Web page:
A new report from FinanceBuzz studying flight delays at airports across the United States of America (USA) has found that thousands of years of productivity was lost by air passengers in 2018 due to departure delays. In fact at the 25 of the 45 largest airports in the country that year that performed worst for flight delays the cost was put at a staggering USD3.8 billion in extra travel time and over 13,000 years in total delay.
All travellers would have been impacted by a delay at some point, whether a short wait for a connecting passenger or for baggage to offloaded, to a much longer delay perhaps due to bad weather, aircraft technical issues, or air traffic restrictions. Whatever the delay and however long they are all a nuisance that cost not just time, but money and anxiety as well.
This report from FinanceBuzz puts a considerable cost on the problem. The financial information specialist analysed data from the US Department of Transportation (DOT) to better understand the impact of airport delays on passengers, taking the busiest 45 US airports to see where passengers were spending the most time delayed, waiting for take-off. It looked at total passengers departing from each airport, the percentage of flights delayed, and the average length of the delay to calculate its metric and rank the 25 airports with the most collective delay time.
Chicago O’Hare, one of the largest hubs in the country, was found to top the list for the worst delays with passengers spending a collective 1,133 years delayed on departure in 2018. Its analysis shows that 25% of flights from the airport were delayed or cancelled. With 33 million passengers using the airport in the year that means more than eight million were inconvenienced by delays, at an average wait time of over 70 minutes.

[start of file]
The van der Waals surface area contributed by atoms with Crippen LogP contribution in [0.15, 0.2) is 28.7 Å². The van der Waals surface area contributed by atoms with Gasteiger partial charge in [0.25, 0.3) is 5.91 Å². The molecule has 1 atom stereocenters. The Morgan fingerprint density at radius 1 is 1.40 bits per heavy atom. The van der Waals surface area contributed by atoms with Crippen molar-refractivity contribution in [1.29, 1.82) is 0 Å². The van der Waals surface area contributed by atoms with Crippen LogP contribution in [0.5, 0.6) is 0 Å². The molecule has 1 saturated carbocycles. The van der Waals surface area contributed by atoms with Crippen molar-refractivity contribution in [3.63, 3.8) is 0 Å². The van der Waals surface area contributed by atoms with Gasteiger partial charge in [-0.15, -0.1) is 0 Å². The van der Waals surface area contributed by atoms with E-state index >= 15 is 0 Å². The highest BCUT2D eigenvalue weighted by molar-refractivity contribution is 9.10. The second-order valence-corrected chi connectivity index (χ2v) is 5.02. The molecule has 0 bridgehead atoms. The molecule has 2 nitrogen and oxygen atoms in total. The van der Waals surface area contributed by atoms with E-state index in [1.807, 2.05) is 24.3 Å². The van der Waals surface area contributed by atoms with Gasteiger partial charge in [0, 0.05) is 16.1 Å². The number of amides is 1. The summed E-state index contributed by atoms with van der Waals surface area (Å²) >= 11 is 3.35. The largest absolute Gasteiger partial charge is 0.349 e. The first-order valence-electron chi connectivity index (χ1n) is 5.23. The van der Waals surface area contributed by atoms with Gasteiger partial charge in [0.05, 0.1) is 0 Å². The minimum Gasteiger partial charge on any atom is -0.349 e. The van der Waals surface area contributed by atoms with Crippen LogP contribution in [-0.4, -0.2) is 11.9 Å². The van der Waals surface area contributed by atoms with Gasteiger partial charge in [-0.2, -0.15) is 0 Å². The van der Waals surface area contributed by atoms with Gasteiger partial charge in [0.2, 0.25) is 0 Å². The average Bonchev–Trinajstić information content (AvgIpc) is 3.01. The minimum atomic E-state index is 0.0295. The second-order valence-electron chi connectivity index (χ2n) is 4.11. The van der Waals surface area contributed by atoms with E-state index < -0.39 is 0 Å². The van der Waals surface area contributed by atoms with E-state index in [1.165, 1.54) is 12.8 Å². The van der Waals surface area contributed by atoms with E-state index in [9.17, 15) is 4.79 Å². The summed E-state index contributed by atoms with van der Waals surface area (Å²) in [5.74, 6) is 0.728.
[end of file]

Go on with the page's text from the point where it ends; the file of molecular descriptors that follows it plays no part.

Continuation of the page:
The world’s biggest airport Atlanta Hartsfield-Jackson International was ranked second with a total annual delay of 991 years. Due to its scale more passengers were impacted by delays than at Chicago O’Hare but the average delay was 17%. Dallas Fort Worth International and Denver International also each had passengers collectively spending over 700 years waiting for delayed departures last year, while New York area airports LaGuardia and Newark Liberty International performed worst in terms of length of average departure delays.
Air transport infrastructure – on the ground and in the air – and airline operations were the biggest cause of these delays. Aircraft arriving late was the issue in around one in three cases, suggesting an early morning departure with a night-stopping aircraft is likely more reliable than a late evening service where an aircraft may have accrued time delays via multiple flight sectors during the day.
FinanceBuzz rightly identifies that beyond costing travellers their sanity, these delays “have real economic impact, too”. Using the latest value of travel time savings put out by the Department of Transportation, a metric that tries to put a monetary value on the time we spend travelling, the per-person cost of an hour of personal travel by air is USD33.20.
Using that metric, FinanceBuzz has put a value on the cost of delays on passengers. At Chicago O’Hare that is an incredible USD330 million in 2018. Adding up the hours of delays at all 25 airports on its list, the cost of the extra travel time tops USD3.8 billion for the delayed passengers and this figure doesn’t take into account missed travel activities or increased spending at the airport on food, drinks, and parking, which all add significant additional costs.
Here’s the Top 25 ranking of US airports from FinanceBuzz, based on the largest collective delay time in 2018…